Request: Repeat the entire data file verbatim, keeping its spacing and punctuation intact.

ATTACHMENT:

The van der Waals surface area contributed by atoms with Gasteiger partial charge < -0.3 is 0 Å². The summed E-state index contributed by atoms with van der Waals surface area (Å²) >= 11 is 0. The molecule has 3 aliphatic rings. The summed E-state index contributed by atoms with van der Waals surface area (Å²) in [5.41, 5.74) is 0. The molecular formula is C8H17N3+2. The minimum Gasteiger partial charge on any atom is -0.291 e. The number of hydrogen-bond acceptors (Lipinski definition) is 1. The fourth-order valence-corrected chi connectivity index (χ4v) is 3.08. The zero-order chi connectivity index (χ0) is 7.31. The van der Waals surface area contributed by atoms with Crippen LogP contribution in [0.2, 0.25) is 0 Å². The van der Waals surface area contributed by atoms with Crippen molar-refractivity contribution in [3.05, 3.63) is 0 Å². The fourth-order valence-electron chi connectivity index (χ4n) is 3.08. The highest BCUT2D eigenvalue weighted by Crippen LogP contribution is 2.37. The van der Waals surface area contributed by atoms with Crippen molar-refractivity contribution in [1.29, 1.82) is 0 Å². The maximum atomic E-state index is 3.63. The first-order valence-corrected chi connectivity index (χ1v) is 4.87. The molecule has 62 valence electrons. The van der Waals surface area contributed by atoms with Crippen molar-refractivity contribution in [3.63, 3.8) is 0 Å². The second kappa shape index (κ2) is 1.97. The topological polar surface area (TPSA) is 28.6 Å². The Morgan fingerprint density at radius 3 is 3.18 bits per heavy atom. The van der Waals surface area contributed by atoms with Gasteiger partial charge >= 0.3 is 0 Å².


The van der Waals surface area contributed by atoms with Gasteiger partial charge < -0.3 is 0 Å². The summed E-state index contributed by atoms with van der Waals surface area (Å²) >= 11 is 0. The molecule has 3 aliphatic rings. The summed E-state index contributed by atoms with van der Waals surface area (Å²) in [5.41, 5.74) is 0. The molecular formula is C8H17N3+2. The minimum Gasteiger partial charge on any atom is -0.291 e. The number of hydrogen-bond acceptors (Lipinski definition) is 1. The fourth-order valence-corrected chi connectivity index (χ4v) is 3.08. The zero-order chi connectivity index (χ0) is 7.31. The van der Waals surface area contributed by atoms with Crippen LogP contribution in [0.2, 0.25) is 0 Å². The van der Waals surface area contributed by atoms with Crippen molar-refractivity contribution in [3.05, 3.63) is 0 Å². The fourth-order valence-electron chi connectivity index (χ4n) is 3.08. The highest BCUT2D eigenvalue weighted by Crippen LogP contribution is 2.37. The van der Waals surface area contributed by atoms with Crippen molar-refractivity contribution in [1.29, 1.82) is 0 Å². The maximum atomic E-state index is 3.63. The first-order valence-corrected chi connectivity index (χ1v) is 4.87. The molecule has 62 valence electrons. The van der Waals surface area contributed by atoms with Crippen molar-refractivity contribution in [3.63, 3.8) is 0 Å². The second kappa shape index (κ2) is 1.97. The topological polar surface area (TPSA) is 28.6 Å². The Morgan fingerprint density at radius 3 is 3.18 bits per heavy atom. The van der Waals surface area contributed by atoms with Gasteiger partial charge >= 0.3 is 0 Å².